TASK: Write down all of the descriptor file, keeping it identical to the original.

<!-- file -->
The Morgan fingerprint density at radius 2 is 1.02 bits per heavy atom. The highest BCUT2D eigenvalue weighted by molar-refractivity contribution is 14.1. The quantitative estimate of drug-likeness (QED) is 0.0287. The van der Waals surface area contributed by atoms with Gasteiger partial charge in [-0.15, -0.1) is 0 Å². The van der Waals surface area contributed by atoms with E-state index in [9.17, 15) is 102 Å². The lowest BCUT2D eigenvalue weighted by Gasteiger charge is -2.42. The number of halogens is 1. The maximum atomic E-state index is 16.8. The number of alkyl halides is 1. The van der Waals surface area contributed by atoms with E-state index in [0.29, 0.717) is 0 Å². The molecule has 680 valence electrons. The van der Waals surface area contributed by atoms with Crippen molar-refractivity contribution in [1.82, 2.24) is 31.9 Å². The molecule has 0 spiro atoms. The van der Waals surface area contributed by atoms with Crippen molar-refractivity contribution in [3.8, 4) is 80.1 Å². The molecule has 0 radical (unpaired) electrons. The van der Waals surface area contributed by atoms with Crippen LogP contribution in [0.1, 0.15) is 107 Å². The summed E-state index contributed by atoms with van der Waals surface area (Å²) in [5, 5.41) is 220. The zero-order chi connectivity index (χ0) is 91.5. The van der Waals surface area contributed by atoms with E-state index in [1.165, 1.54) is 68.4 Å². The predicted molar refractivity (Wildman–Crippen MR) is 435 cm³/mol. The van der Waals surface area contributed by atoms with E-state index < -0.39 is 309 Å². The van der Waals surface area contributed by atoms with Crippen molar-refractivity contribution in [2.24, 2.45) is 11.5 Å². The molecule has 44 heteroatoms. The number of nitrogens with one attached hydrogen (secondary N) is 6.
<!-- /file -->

The Morgan fingerprint density at radius 2 is 1.02 bits per heavy atom. The highest BCUT2D eigenvalue weighted by molar-refractivity contribution is 14.1. The quantitative estimate of drug-likeness (QED) is 0.0287. The van der Waals surface area contributed by atoms with Gasteiger partial charge in [-0.15, -0.1) is 0 Å². The van der Waals surface area contributed by atoms with E-state index in [9.17, 15) is 102 Å². The lowest BCUT2D eigenvalue weighted by Gasteiger charge is -2.42. The number of halogens is 1. The maximum atomic E-state index is 16.8. The number of alkyl halides is 1. The van der Waals surface area contributed by atoms with E-state index in [0.29, 0.717) is 0 Å². The molecule has 680 valence electrons. The van der Waals surface area contributed by atoms with Crippen molar-refractivity contribution in [1.82, 2.24) is 31.9 Å². The molecule has 0 spiro atoms. The van der Waals surface area contributed by atoms with Crippen molar-refractivity contribution in [3.8, 4) is 80.1 Å². The molecule has 0 radical (unpaired) electrons. The van der Waals surface area contributed by atoms with Crippen LogP contribution in [0.1, 0.15) is 107 Å². The summed E-state index contributed by atoms with van der Waals surface area (Å²) in [5, 5.41) is 220. The zero-order chi connectivity index (χ0) is 91.5. The van der Waals surface area contributed by atoms with E-state index in [1.165, 1.54) is 68.4 Å². The predicted molar refractivity (Wildman–Crippen MR) is 435 cm³/mol. The van der Waals surface area contributed by atoms with E-state index < -0.39 is 309 Å². The van der Waals surface area contributed by atoms with Crippen molar-refractivity contribution in [2.24, 2.45) is 11.5 Å². The molecule has 44 heteroatoms. The number of nitrogens with one attached hydrogen (secondary N) is 6.